As you may know, government officials around the world are currently deliberating in Paris in an attempt to create a legally binding agreement to combat climate change at COP21. Beginning on November 30th, and lasting until December 11th, the UN Paris Climate Talks are aiming to build a “Paris Climate Alliance” capable of keeping the average global temperature rise below 2 degrees Celsius that is universal, flexible, balanced, and dynamic. Policymakers have been working away at a draft text that went from a lengthy 34,678 words and 1,609 unresolved brackets, to a current 19,733 words and 361 unresolved brackets. Although there is clear progress, there are still many disagreements such as finances and equity between developed and developing nations. This is a large issue that could potentially stunt effectiveness because, as the COP21 president Laurent Fabius explicitly stated in the beginning of the conference, “Nothing is agreed until everything is agreed”. After the failed Copenhagen negotiations in 2009, he stakes have never been higher to reach an agreement. No matter what the language of the agreement ends up being, the overarching goal is clear: regulations must be established to keep global temperatures from going above two degrees.
I’ve always been curious about how global environmental politics reached a quorum of two degrees Celsius. Many countries, especially those that are developing Island nations, have been pushing for a 1.5 degree limit on global temperature rise, citing that 2 degrees will still lead to devastatingly adverse effects that pose existential threats. It turns out, this two degrees bench mark was somewhat created by Yale economist William Nordhaus. In the 1977, he published a paper called “Economic Growth and Climate Change: The Carbon Dioxide Problem” that concluded that a rise in global temperature of more than 2 degrees would lead to temperatures unseen in the past several hundred thousand years. An article by the FiveThirtyEight sheds insightful light on the fact that although climate data confirms Nordhaus’ conclusion, the number was preliminary based on intuition. In fact, one article in Nature Geoscience cites that no scientific assessment exists that has defended the 2 degrees target as a safe level of warming. Nevertheless, this paper also mentions that finding an appropriate target is an issue that science alone cannot address.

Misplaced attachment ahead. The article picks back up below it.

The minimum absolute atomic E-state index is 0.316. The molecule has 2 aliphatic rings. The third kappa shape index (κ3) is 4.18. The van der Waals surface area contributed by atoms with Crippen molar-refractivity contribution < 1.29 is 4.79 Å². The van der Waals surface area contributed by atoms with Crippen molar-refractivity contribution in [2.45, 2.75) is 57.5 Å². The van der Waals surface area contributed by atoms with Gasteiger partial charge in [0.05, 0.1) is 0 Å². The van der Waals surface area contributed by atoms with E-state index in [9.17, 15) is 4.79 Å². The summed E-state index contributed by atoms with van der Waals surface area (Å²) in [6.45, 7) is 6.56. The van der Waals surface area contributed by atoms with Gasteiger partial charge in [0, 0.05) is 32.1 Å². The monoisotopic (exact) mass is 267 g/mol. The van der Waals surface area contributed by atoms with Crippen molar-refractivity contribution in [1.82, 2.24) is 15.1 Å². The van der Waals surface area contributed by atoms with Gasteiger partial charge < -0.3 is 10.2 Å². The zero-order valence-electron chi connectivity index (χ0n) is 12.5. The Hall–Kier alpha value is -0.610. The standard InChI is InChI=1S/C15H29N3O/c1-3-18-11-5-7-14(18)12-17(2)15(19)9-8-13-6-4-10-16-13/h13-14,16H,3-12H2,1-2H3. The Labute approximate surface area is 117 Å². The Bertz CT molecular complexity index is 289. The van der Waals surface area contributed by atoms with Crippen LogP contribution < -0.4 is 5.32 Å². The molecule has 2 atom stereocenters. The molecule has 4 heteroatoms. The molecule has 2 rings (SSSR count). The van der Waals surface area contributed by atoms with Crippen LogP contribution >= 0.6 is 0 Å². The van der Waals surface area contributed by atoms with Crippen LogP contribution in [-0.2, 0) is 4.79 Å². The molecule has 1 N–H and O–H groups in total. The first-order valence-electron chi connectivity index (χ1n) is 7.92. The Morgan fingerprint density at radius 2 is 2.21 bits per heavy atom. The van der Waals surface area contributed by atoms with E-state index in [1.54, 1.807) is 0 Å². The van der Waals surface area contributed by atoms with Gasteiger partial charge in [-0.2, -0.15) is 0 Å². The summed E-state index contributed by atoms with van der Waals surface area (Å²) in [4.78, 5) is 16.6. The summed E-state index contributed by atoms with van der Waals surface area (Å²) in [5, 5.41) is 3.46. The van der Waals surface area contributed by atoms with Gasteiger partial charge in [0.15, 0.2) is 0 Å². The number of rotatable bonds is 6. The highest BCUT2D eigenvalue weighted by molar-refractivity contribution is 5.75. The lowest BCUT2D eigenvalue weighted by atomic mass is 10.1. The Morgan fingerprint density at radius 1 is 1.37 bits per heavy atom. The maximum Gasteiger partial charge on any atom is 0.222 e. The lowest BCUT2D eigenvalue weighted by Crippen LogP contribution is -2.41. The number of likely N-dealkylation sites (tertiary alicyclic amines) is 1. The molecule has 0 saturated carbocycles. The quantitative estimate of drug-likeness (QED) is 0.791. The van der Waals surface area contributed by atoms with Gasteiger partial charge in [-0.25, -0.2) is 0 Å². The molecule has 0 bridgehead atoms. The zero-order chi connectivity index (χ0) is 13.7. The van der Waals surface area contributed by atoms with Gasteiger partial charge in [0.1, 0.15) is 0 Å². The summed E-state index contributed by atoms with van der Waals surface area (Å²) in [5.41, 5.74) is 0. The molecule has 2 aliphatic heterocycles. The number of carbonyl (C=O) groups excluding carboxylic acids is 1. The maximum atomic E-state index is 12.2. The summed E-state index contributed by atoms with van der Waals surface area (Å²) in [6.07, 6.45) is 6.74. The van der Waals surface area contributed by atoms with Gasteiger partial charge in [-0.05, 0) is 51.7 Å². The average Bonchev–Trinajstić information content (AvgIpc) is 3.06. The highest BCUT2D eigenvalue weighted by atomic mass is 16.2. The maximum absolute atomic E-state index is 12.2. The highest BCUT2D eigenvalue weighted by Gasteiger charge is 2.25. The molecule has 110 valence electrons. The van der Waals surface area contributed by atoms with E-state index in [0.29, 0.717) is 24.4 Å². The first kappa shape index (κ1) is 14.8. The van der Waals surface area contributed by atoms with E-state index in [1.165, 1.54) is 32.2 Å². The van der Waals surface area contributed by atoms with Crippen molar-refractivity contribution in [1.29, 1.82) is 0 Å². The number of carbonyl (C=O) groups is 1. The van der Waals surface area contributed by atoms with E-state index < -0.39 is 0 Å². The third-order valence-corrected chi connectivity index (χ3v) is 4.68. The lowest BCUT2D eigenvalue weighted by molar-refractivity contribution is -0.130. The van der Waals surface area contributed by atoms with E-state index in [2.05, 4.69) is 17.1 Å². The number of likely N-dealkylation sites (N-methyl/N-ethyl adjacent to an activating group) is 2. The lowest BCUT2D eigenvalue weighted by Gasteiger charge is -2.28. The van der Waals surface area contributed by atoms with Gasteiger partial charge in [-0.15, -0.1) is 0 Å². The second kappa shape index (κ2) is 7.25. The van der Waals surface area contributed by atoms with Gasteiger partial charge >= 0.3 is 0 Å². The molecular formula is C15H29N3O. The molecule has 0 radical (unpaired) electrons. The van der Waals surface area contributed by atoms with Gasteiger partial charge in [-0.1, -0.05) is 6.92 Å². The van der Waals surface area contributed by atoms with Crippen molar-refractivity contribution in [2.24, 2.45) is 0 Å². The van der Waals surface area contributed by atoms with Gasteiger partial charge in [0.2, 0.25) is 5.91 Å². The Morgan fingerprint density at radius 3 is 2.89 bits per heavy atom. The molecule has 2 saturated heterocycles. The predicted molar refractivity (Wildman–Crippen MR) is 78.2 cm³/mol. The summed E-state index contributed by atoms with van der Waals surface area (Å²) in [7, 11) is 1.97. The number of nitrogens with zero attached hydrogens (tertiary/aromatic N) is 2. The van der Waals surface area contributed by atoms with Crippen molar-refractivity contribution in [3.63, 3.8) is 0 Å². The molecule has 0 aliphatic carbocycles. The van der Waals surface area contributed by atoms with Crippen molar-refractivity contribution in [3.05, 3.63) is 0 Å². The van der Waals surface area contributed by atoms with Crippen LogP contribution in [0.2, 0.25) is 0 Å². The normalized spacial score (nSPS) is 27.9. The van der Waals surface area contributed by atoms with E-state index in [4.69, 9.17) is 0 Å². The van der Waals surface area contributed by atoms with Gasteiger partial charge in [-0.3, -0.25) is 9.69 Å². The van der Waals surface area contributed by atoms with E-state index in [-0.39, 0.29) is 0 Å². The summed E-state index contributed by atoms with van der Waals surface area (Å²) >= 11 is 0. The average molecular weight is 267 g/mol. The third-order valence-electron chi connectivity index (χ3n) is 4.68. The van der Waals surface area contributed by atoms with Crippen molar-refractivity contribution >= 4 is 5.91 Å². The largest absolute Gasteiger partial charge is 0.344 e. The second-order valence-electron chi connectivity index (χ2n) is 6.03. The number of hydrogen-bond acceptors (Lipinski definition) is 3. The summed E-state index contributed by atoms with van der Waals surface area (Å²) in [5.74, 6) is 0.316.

So, what gives? Why is 2 degrees perceived as a universally accepted goal? Due to the fact that global climate change mitigation policy can’t be one size fits all for every country, does it make sense to have a single umbrella target? In my opinion, the answer is still yes. Where science can’t make a final conclusion on a certain worldwide goal, economics can help step in by accounting for the costs, benefits, and risks associated with each target. Although many argue that a 2 degree target isn’t even attainable, perhaps if the warming limit was set too high, it would fail to inspire the urgency needed to reduce emissions. On the other hand, if the limit was too low, country leaders may perceive any policy to reach that goal to be too strict, so they might not even sign onto the agreement in the first place. Although 2 degrees may not be verified scientifically, given economic, social, and political conditions, it seems like a happy medium that signals both urgency and feasibility.